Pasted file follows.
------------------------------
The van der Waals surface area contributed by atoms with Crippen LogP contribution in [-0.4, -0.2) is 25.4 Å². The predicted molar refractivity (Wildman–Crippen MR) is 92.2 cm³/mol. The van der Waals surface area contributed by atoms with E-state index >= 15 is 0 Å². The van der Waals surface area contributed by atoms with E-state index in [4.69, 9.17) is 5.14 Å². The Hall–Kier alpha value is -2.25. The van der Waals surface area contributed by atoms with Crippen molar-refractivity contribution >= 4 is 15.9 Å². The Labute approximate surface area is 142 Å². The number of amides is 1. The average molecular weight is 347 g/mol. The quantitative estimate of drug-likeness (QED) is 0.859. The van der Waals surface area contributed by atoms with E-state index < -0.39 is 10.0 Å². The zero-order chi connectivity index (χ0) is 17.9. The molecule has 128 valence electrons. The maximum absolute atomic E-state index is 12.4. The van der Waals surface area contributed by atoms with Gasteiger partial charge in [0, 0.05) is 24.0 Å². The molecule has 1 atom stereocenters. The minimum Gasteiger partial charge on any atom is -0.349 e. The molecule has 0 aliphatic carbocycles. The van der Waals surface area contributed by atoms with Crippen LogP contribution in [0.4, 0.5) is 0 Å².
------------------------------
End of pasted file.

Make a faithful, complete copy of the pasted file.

The van der Waals surface area contributed by atoms with Crippen LogP contribution in [-0.4, -0.2) is 25.4 Å². The predicted molar refractivity (Wildman–Crippen MR) is 92.2 cm³/mol. The van der Waals surface area contributed by atoms with E-state index >= 15 is 0 Å². The van der Waals surface area contributed by atoms with E-state index in [4.69, 9.17) is 5.14 Å². The Hall–Kier alpha value is -2.25. The van der Waals surface area contributed by atoms with Crippen molar-refractivity contribution >= 4 is 15.9 Å². The Labute approximate surface area is 142 Å². The number of amides is 1. The average molecular weight is 347 g/mol. The quantitative estimate of drug-likeness (QED) is 0.859. The van der Waals surface area contributed by atoms with E-state index < -0.39 is 10.0 Å². The zero-order chi connectivity index (χ0) is 17.9. The molecule has 128 valence electrons. The maximum absolute atomic E-state index is 12.4. The van der Waals surface area contributed by atoms with Gasteiger partial charge in [0, 0.05) is 24.0 Å². The molecule has 1 atom stereocenters. The minimum Gasteiger partial charge on any atom is -0.349 e. The molecule has 0 aliphatic carbocycles. The van der Waals surface area contributed by atoms with Crippen LogP contribution in [0.4, 0.5) is 0 Å².